World Library  
Flag as Inappropriate
Email this Article

Pelvic congestion syndrome

Article Id: WHEBN0030168512
Reproduction Date:

Title: Pelvic congestion syndrome  
Author: World Heritage Encyclopedia
Language: English
Subject: Vulvitis, Theca lutein cyst, Kraurosis vulvae, Parametritis, Vestibular papillomatosis
Publisher: World Heritage Encyclopedia

Pelvic congestion syndrome

Pelvic congestion syndrome
A very large (9cm) fibroid of the uterus which is causing pelvic congestion syndrome as seen on X-ray computed tomography
Classification and external resources
ICD-9-CM 625.5

Pelvic congestion syndrome (also known as pelvic vein incompetence) is a chronic medical condition in women caused by varicose veins in the lower abdomen. The condition causes chronic pain, often manifesting as a constant dull ache, which can be aggravated by standing.[1] Early treatment options include pain medication, alternative therapies such as acupuncture, and suppression of ovarian function. Surgery can be done using noninvasive transcatheter techniques to embolize the varicose veins.[1] Up to 80% of women obtain relief using this method.

The condition can occur as a result of pregnancy or for unknown reasons.[2] The presence of estrogen in the body causes vasodilation, which can result in the accumulation of blood in the veins in the pelvic area.[3] Estrogen can weaken the vein walls, leading to the changes that cause varicosities.[2] Up to 15% of all women have varicose veins in the abdominal area, but not all have symptoms.[3]

Signs and symptoms

Women with this condition experience a constant pain that may be dull and aching, but is occasionally more acute. The pain is worse at the end of the day and after long periods of standing, and sufferers get relief when they lie down. The pain is worse during or after sexual intercourse, and can be worse just before the onset of the menstrual period.[2][3]

Women with pelvic congestion syndrome have a larger uterus and a thicker endometrium. 56% of women manifest cystic changes to the ovaries,[4] and many report other symptoms, such as dysmenorrhea, back pain, vaginal discharge, abdominal bloating, mood swings or depression, and fatigue.[2][3]


A very large (9cm) fibroid of the uterus which is causing pelvic congestion syndrome as seen on ultrasound

Diagnosis can be made using ultrasound or laparoscopy testing. The condition can also be diagnosed with a venogram, CT scan, or an MRI. Ultrasound is the diagnostic tool most commonly used.[2][3] Recent research from a leading pelvic venous unit has suggested that Transvaginal Duplex Ultrasound scanning is the "Gold Standard" test for pelvic venous reflux.[5] The same research group has shown that the size of the veins - as shown by venography and also used as the diagnostic criteria in CT and MRI - is not relevant and only Trannsvaginal Duplex Ultrasound shows the venous reflux that causes the problem.[6]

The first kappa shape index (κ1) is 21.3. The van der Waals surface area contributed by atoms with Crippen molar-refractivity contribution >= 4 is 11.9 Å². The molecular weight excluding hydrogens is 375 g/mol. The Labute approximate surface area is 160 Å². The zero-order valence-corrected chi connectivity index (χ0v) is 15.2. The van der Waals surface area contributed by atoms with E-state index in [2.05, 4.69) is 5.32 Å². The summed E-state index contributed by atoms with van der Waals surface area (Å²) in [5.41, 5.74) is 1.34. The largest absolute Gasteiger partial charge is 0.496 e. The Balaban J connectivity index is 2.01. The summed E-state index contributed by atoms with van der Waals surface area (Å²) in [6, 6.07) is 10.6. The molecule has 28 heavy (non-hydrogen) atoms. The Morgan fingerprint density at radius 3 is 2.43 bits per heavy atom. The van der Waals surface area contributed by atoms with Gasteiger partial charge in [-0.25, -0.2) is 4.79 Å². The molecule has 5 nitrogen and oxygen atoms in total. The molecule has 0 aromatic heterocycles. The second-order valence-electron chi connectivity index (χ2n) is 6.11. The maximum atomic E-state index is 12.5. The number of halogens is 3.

Early treatment options include pain medication using nonsteroidal anti-inflammatory drugs,[3] suppression of ovarian function,[4] and alternative therapies such as acupuncture and physical therapy.[2]

The surgical option involves stopping blood flow to the varicose veins using noninvasive surgical techniques such as a procedure called embolization. The procedure requires an overnight stay in hospital, and is done using local anesthetic.[2][7] Patients report an 80% success rate, as measured by the amount of pain reduction experienced.[7]

See also


  1. ^ a b
  2. ^ a b c d e f g
  3. ^ a b c d e f
  4. ^ a b
  5. ^
  6. ^
  7. ^ a b
This article was sourced from Creative Commons Attribution-ShareAlike License; additional terms may apply. World Heritage Encyclopedia content is assembled from numerous content providers, Open Access Publishing, and in compliance with The Fair Access to Science and Technology Research Act (FASTR), Wikimedia Foundation, Inc., Public Library of Science, The Encyclopedia of Life, Open Book Publishers (OBP), PubMed, U.S. National Library of Medicine, National Center for Biotechnology Information, U.S. National Library of Medicine, National Institutes of Health (NIH), U.S. Department of Health & Human Services, and, which sources content from all federal, state, local, tribal, and territorial government publication portals (.gov, .mil, .edu). Funding for and content contributors is made possible from the U.S. Congress, E-Government Act of 2002.
Crowd sourced content that is contributed to World Heritage Encyclopedia is peer reviewed and edited by our editorial staff to ensure quality scholarly research articles.
By using this site, you agree to the Terms of Use and Privacy Policy. World Heritage Encyclopedia™ is a registered trademark of the World Public Library Association, a non-profit organization.

Copyright © World Library Foundation. All rights reserved. eBooks from Project Gutenberg are sponsored by the World Library Foundation,
a 501c(4) Member's Support Non-Profit Organization, and is NOT affiliated with any governmental agency or department.